The film industry’s awards season is in January and February, right? Well, yes, but actually it lasts longer than that and, in fact, kicks off next month. So you can look forward to three whole months of “The Road To The Oscars”-type headlines.
Outside of Hollywood, the European Film Awards are first out of the blocks, with their trophies being handed out on 3rd December. Tilda Swinton, as we know, is up for the Best Actress Award for her searing turn in We Need To Talk About Kevin.
The following evening sees the presentation of the British Independent Film Awards. Two honorary prizes have already been announced: Ralph Fiennes picks up the Award For Outstanding Contribution To Film By An Actor, while Kenneth Branagh receives the a special award for helping to “focus the international spotlight on the UK”. Fiennes is also in the running for another gong, Debut Director, for his work on Coriolanus, which opens in the UK in the New Year. However, this year’s main contenders are Steve McQueen’s Shame, Paddy Considine’s Tyrannosaur and Tinker, Tailor, Soldier, Spy, all of which scooped seven nominations each, with We Need To Talk About Kevin a whisker behind on six.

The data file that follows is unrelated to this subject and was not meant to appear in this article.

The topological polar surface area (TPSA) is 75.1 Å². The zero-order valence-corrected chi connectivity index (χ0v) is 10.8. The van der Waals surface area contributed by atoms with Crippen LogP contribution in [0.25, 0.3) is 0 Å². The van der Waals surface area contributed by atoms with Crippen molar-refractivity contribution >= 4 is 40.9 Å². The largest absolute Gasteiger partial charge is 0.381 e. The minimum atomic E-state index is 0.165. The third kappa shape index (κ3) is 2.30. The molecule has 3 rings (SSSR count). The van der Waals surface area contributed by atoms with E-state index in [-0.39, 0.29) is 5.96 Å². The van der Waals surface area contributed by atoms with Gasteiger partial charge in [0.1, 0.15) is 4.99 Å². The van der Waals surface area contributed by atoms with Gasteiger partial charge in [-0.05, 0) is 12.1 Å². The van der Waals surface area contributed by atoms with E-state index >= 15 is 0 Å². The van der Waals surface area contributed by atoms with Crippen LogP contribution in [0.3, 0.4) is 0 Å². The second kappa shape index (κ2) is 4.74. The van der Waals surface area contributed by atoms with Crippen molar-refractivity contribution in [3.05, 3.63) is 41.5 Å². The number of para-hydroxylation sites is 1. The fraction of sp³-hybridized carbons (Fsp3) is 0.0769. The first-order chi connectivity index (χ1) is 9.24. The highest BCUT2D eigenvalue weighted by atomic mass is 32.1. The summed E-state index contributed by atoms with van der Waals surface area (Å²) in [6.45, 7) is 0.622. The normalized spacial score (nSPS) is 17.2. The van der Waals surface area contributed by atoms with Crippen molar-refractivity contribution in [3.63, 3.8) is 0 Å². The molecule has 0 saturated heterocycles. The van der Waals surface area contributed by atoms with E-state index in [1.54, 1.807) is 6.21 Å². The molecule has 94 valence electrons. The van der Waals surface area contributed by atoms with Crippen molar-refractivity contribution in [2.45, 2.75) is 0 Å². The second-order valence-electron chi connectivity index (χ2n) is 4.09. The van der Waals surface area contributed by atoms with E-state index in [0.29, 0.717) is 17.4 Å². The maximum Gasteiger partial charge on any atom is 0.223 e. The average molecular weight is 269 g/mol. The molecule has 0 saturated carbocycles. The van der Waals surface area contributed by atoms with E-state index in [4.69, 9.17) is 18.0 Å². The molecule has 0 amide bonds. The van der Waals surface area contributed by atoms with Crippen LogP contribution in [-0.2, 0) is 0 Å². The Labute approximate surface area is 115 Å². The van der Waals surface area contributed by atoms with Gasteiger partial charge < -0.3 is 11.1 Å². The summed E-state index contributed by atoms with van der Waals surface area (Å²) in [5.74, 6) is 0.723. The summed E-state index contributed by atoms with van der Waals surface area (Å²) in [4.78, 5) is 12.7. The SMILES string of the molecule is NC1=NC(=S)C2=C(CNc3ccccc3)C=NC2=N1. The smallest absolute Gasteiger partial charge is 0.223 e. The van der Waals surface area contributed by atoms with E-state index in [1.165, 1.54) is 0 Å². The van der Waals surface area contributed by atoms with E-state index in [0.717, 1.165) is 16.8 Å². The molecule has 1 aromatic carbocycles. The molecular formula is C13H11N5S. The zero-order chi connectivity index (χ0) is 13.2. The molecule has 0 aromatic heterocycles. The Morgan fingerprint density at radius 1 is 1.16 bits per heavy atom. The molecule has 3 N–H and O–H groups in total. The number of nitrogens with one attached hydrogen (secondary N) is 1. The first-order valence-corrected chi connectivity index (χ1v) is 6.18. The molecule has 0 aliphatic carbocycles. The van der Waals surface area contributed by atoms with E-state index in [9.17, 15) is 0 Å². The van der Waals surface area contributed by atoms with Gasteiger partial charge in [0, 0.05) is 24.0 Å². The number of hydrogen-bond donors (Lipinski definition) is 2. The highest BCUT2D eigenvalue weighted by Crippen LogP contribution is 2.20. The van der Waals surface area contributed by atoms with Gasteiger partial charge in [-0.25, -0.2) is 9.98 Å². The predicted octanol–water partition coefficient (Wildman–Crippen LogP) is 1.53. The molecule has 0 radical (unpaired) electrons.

BAFTA doesn’t present its awards until 12th February but, while we’re waiting, there’s plenty of action in Tinsel Town, with the Critics’ Choice Awards on 12th January, the Golden Globes on 15th January and the Screen Actors’ Guild Awards on 29th January. And, in case you’re suffering from withdrawl symptoms before then, they all announce their nominations in mid-December.
The Academy Awards ceremony is on 26th February, with nominations announced in late January – but two other sets of awards are handed out the day before. The antidote to the Oscars, The Golden Raspberry Awards – aka The Razzies – mark the worst in moviemaking during 2011 on the 25th while, at the same time, the indie film industry is celebrated through the Independent Spirit Awards.
And who’s in the running for all these trophies? There’s plenty of speculation already but, for me, it’s a touch too early to say, especially as some of the films have yet to be released over here. The Globes and the Screen Actors’ Guild are usually good indicators, so I’ll be looking at possible contenders in a few weeks’ time.
At the moment, my money’s still on Tilda for the Best Actress Oscar: the media would have you believe the front runner is Meryl Streep’s performance as Margaret Thatcher in The Iron Lady. Portrayals of real people have found favour with the Academy in recent years – think Helen Mirren (The Queen), Colin Firth (The King’s Speech) and Sean Penn (Milk) – but the early favourite doesn’t always capture the little gold man. Remember the 2007 awards season? Julie Christie appeared to be sweeping the board with her performance in Away From Her – until she got to the BAFTAs. Marion Cotillard pipped her to it – and the Oscar.